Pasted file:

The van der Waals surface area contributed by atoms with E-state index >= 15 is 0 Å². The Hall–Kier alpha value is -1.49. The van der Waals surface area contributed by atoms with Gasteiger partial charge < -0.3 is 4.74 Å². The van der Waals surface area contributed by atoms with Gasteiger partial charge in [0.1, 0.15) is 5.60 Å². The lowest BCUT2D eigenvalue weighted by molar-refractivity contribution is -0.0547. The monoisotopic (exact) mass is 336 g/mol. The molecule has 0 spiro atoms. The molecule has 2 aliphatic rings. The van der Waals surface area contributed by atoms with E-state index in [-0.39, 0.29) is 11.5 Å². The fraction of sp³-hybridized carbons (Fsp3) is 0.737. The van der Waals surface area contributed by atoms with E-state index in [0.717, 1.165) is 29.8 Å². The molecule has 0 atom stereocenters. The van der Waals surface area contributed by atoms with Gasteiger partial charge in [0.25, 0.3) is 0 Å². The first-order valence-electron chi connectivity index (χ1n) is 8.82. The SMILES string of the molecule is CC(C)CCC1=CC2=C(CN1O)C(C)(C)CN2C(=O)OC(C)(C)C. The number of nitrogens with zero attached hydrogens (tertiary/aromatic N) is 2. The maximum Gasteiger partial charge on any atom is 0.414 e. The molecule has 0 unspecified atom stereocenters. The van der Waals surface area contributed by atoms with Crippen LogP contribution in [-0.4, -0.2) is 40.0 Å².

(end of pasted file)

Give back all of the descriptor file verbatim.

The van der Waals surface area contributed by atoms with E-state index >= 15 is 0 Å². The Hall–Kier alpha value is -1.49. The van der Waals surface area contributed by atoms with Gasteiger partial charge < -0.3 is 4.74 Å². The van der Waals surface area contributed by atoms with Gasteiger partial charge in [0.1, 0.15) is 5.60 Å². The lowest BCUT2D eigenvalue weighted by molar-refractivity contribution is -0.0547. The monoisotopic (exact) mass is 336 g/mol. The molecule has 0 spiro atoms. The molecule has 2 aliphatic rings. The van der Waals surface area contributed by atoms with E-state index in [-0.39, 0.29) is 11.5 Å². The fraction of sp³-hybridized carbons (Fsp3) is 0.737. The van der Waals surface area contributed by atoms with E-state index in [0.717, 1.165) is 29.8 Å². The molecule has 0 atom stereocenters. The van der Waals surface area contributed by atoms with Gasteiger partial charge in [0.25, 0.3) is 0 Å². The first-order valence-electron chi connectivity index (χ1n) is 8.82. The SMILES string of the molecule is CC(C)CCC1=CC2=C(CN1O)C(C)(C)CN2C(=O)OC(C)(C)C. The number of nitrogens with zero attached hydrogens (tertiary/aromatic N) is 2. The maximum Gasteiger partial charge on any atom is 0.414 e. The molecule has 0 unspecified atom stereocenters. The van der Waals surface area contributed by atoms with Crippen LogP contribution in [-0.4, -0.2) is 40.0 Å².